9. ^ "Longview National Bank". Retrieved November 28, 2021.
  10. ^ "The Museum of Wine in Art". Château Mouton Rothschild. Retrieved November 28, 2021.
  11. ^ Lippold, Richard. "Mouton Rothschild label for 1959". Château Mouton Rothschild. Retrieved November 28, 2021.
  12. ^ "Archived copy". Archived from the original on October 9, 2007. Retrieved March 27, 2006.{{cite web}}: CS1 maint: archived copy as title (link)
  13. ^ "1971-01-02.pdf" (PDF). Retrieved April 6, 2023.
  14. ^ Trevor Dannatt
  15. ^ "Modern Hotel Opening In Riyadh This Month". The New York Times. June 22, 1975. Retrieved November 28, 2021. The first modern, international hotel in Saudi Arabia, the Riyadh Inter‐Continental, is scheduled to open its 200 airconditioned rooms to guests this month. Built at a cost of about $40‐million, including a conference center, the hotel has been eagerly awaited by visitors whose growing numbers far exceed the capital's existing space. Inter‐Continental was chosen by the Saudi Arabian Government as the first international group to develop hotel facilities and provide the personnel to run them.
  16. ^ "InterContinental Riyadh – Meeting Rooms & Event Space". Meetings & Conventions. Riyadh, Saudi Arabia. Retrieved November 28, 2021.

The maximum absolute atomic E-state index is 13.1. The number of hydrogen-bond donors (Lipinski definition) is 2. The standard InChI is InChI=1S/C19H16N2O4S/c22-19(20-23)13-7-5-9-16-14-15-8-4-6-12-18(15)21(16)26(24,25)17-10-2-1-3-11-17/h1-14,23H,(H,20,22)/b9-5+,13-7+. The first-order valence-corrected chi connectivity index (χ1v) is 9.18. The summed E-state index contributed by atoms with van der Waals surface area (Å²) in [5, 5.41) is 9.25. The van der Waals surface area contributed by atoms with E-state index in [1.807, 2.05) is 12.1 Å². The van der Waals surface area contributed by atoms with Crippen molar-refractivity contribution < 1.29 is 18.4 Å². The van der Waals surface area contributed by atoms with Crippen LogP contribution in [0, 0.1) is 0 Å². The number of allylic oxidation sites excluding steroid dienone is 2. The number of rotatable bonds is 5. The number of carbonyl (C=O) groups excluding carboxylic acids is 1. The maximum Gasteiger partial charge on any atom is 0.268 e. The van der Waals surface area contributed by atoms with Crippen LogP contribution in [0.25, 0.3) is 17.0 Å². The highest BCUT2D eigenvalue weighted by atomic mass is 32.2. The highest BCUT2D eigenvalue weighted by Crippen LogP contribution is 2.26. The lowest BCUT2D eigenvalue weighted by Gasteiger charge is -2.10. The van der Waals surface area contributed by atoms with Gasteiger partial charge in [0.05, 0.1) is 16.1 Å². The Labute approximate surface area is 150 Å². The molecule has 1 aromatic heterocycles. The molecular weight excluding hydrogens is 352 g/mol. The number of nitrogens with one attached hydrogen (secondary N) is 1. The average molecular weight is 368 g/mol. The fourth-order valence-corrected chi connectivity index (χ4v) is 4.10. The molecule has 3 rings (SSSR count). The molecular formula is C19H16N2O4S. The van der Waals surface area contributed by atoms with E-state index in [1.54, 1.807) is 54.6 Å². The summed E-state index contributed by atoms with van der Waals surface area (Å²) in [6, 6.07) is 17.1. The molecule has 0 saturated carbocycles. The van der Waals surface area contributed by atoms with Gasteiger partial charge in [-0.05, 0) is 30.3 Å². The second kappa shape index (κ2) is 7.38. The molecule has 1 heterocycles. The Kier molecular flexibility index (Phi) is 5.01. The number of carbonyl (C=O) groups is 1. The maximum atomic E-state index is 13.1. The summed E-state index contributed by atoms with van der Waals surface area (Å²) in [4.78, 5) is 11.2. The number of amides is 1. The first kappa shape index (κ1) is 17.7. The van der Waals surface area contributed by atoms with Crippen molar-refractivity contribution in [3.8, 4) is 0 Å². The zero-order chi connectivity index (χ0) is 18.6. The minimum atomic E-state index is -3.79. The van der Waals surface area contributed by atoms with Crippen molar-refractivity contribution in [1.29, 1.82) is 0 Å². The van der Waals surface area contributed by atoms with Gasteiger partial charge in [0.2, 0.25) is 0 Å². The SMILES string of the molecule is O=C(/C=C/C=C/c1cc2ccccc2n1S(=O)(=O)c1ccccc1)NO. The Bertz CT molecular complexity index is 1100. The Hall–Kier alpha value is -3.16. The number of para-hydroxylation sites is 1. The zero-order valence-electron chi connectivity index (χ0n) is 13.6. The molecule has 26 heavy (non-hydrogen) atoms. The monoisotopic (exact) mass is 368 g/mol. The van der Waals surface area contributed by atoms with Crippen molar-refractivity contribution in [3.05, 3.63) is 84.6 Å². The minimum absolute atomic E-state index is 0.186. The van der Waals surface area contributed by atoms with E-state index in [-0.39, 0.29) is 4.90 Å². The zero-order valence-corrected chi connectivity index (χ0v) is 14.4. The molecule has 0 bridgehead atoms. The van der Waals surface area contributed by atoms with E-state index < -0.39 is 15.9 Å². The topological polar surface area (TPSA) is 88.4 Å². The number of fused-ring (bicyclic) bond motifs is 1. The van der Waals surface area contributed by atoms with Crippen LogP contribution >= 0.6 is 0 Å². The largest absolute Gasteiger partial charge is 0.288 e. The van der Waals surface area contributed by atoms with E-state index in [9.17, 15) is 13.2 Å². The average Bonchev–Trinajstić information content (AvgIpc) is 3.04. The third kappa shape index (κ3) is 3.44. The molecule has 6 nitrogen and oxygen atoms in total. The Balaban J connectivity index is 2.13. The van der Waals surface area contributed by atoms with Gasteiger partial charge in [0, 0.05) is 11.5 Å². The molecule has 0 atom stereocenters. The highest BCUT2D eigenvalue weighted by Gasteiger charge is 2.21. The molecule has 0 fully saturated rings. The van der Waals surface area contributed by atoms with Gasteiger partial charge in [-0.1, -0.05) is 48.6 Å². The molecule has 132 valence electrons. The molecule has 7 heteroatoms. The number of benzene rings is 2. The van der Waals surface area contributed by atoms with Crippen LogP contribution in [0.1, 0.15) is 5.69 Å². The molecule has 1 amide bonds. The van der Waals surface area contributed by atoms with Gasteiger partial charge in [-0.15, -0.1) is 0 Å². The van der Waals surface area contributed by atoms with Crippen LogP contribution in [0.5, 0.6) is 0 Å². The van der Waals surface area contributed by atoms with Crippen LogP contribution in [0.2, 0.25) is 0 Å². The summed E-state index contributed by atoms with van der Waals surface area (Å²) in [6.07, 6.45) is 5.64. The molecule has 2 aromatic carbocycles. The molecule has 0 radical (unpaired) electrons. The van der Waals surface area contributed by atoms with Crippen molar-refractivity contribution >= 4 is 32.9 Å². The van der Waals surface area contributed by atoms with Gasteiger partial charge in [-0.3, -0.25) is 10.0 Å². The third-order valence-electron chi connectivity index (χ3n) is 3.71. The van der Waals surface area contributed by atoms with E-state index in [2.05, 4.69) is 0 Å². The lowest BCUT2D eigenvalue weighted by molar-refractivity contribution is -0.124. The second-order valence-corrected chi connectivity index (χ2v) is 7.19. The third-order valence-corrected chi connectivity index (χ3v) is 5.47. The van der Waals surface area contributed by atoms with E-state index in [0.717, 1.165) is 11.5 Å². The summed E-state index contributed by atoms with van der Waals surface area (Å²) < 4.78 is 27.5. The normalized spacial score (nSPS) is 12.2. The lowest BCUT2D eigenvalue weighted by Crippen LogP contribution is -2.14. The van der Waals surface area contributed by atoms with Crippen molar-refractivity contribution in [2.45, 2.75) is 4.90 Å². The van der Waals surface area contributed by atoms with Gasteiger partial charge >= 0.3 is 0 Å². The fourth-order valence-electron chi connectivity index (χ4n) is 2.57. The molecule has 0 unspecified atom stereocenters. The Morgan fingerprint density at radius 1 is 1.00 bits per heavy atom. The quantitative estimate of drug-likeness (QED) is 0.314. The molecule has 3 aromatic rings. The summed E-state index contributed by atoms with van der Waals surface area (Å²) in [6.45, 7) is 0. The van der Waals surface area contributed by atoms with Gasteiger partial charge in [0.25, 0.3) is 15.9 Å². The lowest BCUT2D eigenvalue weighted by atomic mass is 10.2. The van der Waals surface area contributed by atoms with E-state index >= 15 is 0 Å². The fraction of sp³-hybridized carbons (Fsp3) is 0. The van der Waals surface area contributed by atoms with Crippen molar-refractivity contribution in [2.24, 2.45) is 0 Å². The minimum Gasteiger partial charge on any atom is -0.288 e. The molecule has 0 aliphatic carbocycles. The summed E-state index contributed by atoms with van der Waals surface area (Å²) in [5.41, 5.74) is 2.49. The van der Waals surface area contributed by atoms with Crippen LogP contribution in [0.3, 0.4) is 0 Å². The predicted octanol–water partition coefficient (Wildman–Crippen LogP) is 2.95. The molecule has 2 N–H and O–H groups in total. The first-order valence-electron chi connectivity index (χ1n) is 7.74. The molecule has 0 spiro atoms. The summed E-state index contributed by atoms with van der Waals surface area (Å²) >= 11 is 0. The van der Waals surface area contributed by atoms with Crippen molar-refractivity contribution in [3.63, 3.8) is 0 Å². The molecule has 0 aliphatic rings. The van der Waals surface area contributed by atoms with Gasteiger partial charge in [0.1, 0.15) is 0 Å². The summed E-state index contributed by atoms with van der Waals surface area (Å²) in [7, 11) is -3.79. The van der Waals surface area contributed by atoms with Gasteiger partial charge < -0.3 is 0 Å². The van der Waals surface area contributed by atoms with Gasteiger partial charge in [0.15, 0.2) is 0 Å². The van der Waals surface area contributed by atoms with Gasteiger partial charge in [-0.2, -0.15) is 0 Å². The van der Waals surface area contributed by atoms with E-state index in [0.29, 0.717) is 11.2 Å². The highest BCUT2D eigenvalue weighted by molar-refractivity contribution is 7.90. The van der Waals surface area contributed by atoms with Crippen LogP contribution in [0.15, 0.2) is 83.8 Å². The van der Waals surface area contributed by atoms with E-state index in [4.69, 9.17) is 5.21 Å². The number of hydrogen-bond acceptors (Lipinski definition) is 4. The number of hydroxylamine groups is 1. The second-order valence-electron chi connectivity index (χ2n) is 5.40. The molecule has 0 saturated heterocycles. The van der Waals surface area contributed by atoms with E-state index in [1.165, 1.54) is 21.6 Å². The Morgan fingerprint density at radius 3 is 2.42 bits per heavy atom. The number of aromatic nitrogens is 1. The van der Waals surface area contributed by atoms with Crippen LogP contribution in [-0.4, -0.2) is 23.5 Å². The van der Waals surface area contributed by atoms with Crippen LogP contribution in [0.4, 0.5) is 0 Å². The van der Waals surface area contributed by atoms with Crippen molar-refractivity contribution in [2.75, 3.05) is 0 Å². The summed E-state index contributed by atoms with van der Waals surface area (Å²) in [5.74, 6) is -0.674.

17. ^ "IHG expands luxury offering in Saudi Arabia with signing of InterContinental Durrat Al Riyadh". ihg development. Retrieved November 28, 2021.
  18. ^ Nawrocki, Dennis Alan (1999). Art in Detroit Public Places. Wayne State University Press. ISBN 978-0-8143-2702-9.
  19. ^ Nawrocki, Dennis Alan (2008). Art in Detroit Public Places. Wayne State University Press. ISBN 978-0-8143-3378-5. construction by Richard Lippold suspended from the ceiling of the Fairlane Town Center in suburban Dearborn was de-installed pending conservation
  20. ^ a b Lippold, Richard. "RICHARD LIPPOLD SCULPTURE 1947. New York: Willard Gallery, [1947]. First solo exhibition". Modernism101. Retrieved November 28, 2021. Original edition. Tan paper sheet printed on both sides and double folded as issued. Artwork, list of displayed works and Yeats quote. Lippold's first solo show...8.25 x 11 folded exhibition announcement for the exhibition from April 12 – May 8, 1948. Mr. Lippold first exhibited his sculpture in the group show Origins of Modern Sculpture at the City Art Museum in St. Louis in 1945 and had his first solo show in 1947 at the Willard Gallery in New York, where he continued to exhibit periodically until the early 1970's.
  21. ^ "Bulletin of the City Art Museum of St. Louis archives". Retrieved November 28, 2021. Bulletin of the City Art Museum of St. Louis was a publication on art and on the museum now known as the St. Louis Art Museum, published in the 20th century.
  22. ^ "List of American exhibitions on French sculpture and French seminal exhibitions, since 1853". French Sculpture Census. Retrieved November 28, 2021. 1946 DETROIT / SAINT LOUIS: Origins of Modern Sculpture (, a project by Laure de Margerie, funded by the Nasher Sculpture Center, the Institut National d'Histoire de l'Art, the Musée d'Orsay, the Ecole du Louvre, and the Musée Rodin)

External links[edit]